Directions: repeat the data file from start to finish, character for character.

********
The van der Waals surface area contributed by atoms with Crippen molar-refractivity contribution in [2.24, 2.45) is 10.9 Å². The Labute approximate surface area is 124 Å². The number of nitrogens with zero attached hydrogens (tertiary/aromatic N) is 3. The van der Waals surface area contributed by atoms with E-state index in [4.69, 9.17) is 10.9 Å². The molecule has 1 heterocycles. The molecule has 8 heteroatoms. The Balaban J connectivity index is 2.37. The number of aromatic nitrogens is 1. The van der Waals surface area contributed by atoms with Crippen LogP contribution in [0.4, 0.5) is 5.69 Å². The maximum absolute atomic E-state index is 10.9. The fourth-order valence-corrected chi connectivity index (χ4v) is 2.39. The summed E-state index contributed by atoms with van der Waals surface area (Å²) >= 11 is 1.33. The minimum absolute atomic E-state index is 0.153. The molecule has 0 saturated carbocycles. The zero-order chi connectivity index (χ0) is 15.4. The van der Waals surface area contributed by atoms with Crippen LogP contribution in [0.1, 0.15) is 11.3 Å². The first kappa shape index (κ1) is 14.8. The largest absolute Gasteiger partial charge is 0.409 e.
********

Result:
The van der Waals surface area contributed by atoms with Crippen molar-refractivity contribution in [2.24, 2.45) is 10.9 Å². The Labute approximate surface area is 124 Å². The number of nitrogens with zero attached hydrogens (tertiary/aromatic N) is 3. The van der Waals surface area contributed by atoms with E-state index in [4.69, 9.17) is 10.9 Å². The molecule has 1 heterocycles. The molecule has 8 heteroatoms. The Balaban J connectivity index is 2.37. The number of aromatic nitrogens is 1. The van der Waals surface area contributed by atoms with Crippen LogP contribution in [0.4, 0.5) is 5.69 Å². The maximum absolute atomic E-state index is 10.9. The fourth-order valence-corrected chi connectivity index (χ4v) is 2.39. The summed E-state index contributed by atoms with van der Waals surface area (Å²) >= 11 is 1.33. The minimum absolute atomic E-state index is 0.153. The molecule has 0 saturated carbocycles. The zero-order chi connectivity index (χ0) is 15.4. The van der Waals surface area contributed by atoms with Crippen LogP contribution in [0.1, 0.15) is 11.3 Å². The first kappa shape index (κ1) is 14.8. The largest absolute Gasteiger partial charge is 0.409 e.